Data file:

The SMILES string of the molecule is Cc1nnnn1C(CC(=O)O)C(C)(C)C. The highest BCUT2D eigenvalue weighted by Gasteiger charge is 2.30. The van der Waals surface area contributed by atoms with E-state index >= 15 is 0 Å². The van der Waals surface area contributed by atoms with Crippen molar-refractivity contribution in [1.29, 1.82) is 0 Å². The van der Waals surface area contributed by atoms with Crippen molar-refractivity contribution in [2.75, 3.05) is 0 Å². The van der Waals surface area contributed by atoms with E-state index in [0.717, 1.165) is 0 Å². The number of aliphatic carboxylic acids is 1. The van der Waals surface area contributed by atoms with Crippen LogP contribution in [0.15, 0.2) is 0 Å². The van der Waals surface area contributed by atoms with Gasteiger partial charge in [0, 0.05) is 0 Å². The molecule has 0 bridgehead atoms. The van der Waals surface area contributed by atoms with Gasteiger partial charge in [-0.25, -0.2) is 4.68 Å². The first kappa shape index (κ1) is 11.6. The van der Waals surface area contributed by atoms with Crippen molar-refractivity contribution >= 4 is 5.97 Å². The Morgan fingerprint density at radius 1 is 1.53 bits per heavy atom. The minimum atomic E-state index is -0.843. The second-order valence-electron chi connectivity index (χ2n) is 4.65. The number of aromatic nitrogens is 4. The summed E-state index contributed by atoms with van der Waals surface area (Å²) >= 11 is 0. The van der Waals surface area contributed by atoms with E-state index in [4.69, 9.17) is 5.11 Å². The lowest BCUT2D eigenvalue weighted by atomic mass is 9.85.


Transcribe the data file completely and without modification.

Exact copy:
The SMILES string of the molecule is Cc1nnnn1C(CC(=O)O)C(C)(C)C. The highest BCUT2D eigenvalue weighted by Gasteiger charge is 2.30. The van der Waals surface area contributed by atoms with E-state index >= 15 is 0 Å². The van der Waals surface area contributed by atoms with Crippen molar-refractivity contribution in [1.29, 1.82) is 0 Å². The van der Waals surface area contributed by atoms with Crippen molar-refractivity contribution in [2.75, 3.05) is 0 Å². The van der Waals surface area contributed by atoms with E-state index in [0.717, 1.165) is 0 Å². The number of aliphatic carboxylic acids is 1. The van der Waals surface area contributed by atoms with Crippen LogP contribution in [0.15, 0.2) is 0 Å². The van der Waals surface area contributed by atoms with Gasteiger partial charge in [0, 0.05) is 0 Å². The molecule has 0 bridgehead atoms. The van der Waals surface area contributed by atoms with Gasteiger partial charge in [-0.25, -0.2) is 4.68 Å². The first kappa shape index (κ1) is 11.6. The van der Waals surface area contributed by atoms with Crippen molar-refractivity contribution >= 4 is 5.97 Å². The Morgan fingerprint density at radius 1 is 1.53 bits per heavy atom. The minimum atomic E-state index is -0.843. The second-order valence-electron chi connectivity index (χ2n) is 4.65. The number of aromatic nitrogens is 4. The summed E-state index contributed by atoms with van der Waals surface area (Å²) >= 11 is 0. The van der Waals surface area contributed by atoms with E-state index in [4.69, 9.17) is 5.11 Å². The lowest BCUT2D eigenvalue weighted by atomic mass is 9.85.